2. Post-natal Day 14: to observe if the DHA level in plasma and erythrocyte of premature infants will be higher in the group whose mothers received DHA supplementation than in the placebo group. This will permit detection of whether DHA supplementation could avoid the decline in plasma and red cell DHA that has previously been reported at Day 14
3. Post-natal Day 49: will be equivalent to 31 to 36 week post conception of the premature infant. A mean of 31 days to reach full enteral feeding (140 ml/kg) noted in our charts is consistent with a recent study. So, Day 49 will be around the 15th day of full enteral feeding

Finally, at Week 37 post-conception, an extra sampling will permit to compare all the premature infants at the same post-conceptional age (fully mature).

Intervention type



Not Specified

Drug names

Docosahexaenoic Acid (DHA)-rich algal oil

Primary outcome measure

Fatty acid composition of the red blood cell membranes and plasma phospholipids of infants will be given as % weight of total fatty acids (qualitative) and in mg/dl (quantitative). There are several fatty acids in the omega-3 series, but the primary outcome will be the difference in the DHA in red cell and plasma phospholipids between the two groups at the 49th day postpartum. Blood samples (0.5 ml) will be obtained at the time of sampling for medical need if matching with our post-natal day 3, 14, 49 and post-conceptional week 37.

Secondary outcome measures

Fatty acid composition of mother’s breast-milk will be measured to document the lipid content and the % DHA in the colostrum (at baseline). At the time of the first sampling, mothers will have been nursing for no more than three days. Then every week, sample of breast-milk will be analysed. In order to avoid day-to-day variations, aliquots (0.5 ml) from each daily sample of breast-milk will be pooled weekly, and the combined milk will be analysed to obtain a more representative breast-milk fatty acid profile of the week. Fatty acid composition of mother red cell, taken at the same dates of the premature baby samplings will be related to breast-milk composition.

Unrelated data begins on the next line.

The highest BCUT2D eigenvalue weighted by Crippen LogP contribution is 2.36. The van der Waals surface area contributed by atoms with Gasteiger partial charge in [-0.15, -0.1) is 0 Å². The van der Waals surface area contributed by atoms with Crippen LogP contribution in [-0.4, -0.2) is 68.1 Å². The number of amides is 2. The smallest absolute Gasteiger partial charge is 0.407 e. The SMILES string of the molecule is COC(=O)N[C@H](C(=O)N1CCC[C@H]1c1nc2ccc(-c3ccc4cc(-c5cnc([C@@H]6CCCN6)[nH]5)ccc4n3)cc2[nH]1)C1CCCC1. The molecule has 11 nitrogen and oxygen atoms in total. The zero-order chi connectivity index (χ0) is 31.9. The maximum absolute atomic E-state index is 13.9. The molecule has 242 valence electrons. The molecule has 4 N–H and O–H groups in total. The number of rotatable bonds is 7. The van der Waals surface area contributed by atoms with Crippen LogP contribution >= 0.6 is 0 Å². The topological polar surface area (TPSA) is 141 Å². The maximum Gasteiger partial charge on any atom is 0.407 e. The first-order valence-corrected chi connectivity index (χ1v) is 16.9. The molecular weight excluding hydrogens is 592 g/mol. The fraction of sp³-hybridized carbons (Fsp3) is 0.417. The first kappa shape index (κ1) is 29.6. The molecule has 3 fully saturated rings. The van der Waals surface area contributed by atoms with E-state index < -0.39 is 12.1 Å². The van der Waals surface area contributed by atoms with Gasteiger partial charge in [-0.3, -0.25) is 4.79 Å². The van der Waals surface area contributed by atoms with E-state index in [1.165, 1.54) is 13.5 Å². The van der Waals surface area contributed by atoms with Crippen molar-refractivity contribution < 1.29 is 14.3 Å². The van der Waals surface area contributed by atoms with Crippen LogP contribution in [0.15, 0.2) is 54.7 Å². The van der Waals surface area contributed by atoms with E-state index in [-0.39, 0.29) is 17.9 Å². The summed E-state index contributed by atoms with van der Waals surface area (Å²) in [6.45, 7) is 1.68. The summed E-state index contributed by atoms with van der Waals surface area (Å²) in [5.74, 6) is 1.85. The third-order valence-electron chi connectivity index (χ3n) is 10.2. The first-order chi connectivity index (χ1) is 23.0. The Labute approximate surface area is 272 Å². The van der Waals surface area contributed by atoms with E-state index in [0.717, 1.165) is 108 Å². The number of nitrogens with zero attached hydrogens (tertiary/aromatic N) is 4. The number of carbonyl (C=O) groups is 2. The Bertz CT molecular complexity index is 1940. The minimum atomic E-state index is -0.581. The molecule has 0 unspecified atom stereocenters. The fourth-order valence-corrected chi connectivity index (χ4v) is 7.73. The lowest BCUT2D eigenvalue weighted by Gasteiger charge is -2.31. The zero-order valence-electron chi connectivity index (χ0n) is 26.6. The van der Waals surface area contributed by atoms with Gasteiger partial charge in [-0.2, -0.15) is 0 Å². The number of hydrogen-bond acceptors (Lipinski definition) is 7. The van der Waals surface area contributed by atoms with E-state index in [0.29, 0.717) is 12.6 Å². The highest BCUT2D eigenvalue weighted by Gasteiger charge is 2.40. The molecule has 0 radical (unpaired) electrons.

Overall trial start date


Overall trial end date


Reason abandoned (if study stopped)


Participant inclusion criteria

1. Wowen between 18 and 40 years old
2. Have delivered prematurely (gestional age less than 29 weeks)
3. Plan to breast-feed
4. Signature of consent form for the study

Participant type


Age group




Target number of participants

25 premature infants per group

Participant exclusion criteria

Mothers will be excluded if at the time of recruitment they have:
1. Regularly consumed more than three servings/wk of fish in the last three months
2. Regularly consumed omega-3 supplements in the last three months
3. Fish allergy
4. Maternal age at time of delivery less than 18 or more than 40 years
5. Haemostatic or coagulation disease or taking anticoagulants (warfarin, heparin), because of risk of interaction with omega-3
6. History of drug or alcohol abuse
7. Unable to stay at Québec city during the baby hospitalisation

Infants will be excluded if they:
1. Are small for gestational age (less than or equal to third percentile)
2. Have a chromosomal abnormality or major congenital malformations (heart excluding ductus arteriosus, atrial septal defect and small ventricular septal defect, brain abnomalities, gastroschisis, omphalocele, diaphragmatic hernia)

Recruitment start date


Recruitment end date



Countries of recruitment


Trial participating centre

Hôpital St-François d'Assise-CHUQ
G1L 3L5

Sponsor information


Foundation of the University Hospital Centre of Quebec (CHUQ) (Canada)

Sponsor details

Hôpital St-François d'Assise
de l'Espinay Street
G1L 3L5

Sponsor type

Hospital/treatment centre



Funder type


Funder name

SickKids Foundation (Canada)

Alternative name(s)

Funding Body Type

Funding Body Subtype


Results and Publications

Publication and dissemination plan

Not provided at time of registration

Intention to publish date

Participant level data

Not provided at time of registration

Basic results (scientific)

Publication list

Publication citations

Additional files

Editorial Notes